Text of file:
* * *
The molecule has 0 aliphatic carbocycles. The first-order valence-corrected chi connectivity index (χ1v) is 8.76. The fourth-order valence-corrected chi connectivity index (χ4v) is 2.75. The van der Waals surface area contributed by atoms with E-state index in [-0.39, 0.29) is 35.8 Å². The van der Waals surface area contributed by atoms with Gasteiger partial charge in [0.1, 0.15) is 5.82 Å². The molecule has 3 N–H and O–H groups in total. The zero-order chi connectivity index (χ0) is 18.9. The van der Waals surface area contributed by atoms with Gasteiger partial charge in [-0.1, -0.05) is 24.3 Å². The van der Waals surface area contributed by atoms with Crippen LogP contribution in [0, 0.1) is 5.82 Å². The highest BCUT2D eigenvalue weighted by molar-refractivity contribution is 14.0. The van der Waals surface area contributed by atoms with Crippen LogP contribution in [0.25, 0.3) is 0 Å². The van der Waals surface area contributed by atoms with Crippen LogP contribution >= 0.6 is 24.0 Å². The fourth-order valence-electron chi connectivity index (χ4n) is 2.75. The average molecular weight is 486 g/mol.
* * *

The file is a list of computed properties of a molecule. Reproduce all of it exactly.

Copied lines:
The molecule has 0 aliphatic carbocycles. The first-order valence-corrected chi connectivity index (χ1v) is 8.76. The fourth-order valence-corrected chi connectivity index (χ4v) is 2.75. The van der Waals surface area contributed by atoms with E-state index in [-0.39, 0.29) is 35.8 Å². The van der Waals surface area contributed by atoms with Gasteiger partial charge in [0.1, 0.15) is 5.82 Å². The molecule has 3 N–H and O–H groups in total. The zero-order chi connectivity index (χ0) is 18.9. The van der Waals surface area contributed by atoms with Gasteiger partial charge in [-0.1, -0.05) is 24.3 Å². The van der Waals surface area contributed by atoms with Crippen LogP contribution in [0, 0.1) is 5.82 Å². The highest BCUT2D eigenvalue weighted by molar-refractivity contribution is 14.0. The van der Waals surface area contributed by atoms with Crippen LogP contribution in [0.25, 0.3) is 0 Å². The van der Waals surface area contributed by atoms with Crippen LogP contribution >= 0.6 is 24.0 Å². The fourth-order valence-electron chi connectivity index (χ4n) is 2.75. The average molecular weight is 486 g/mol.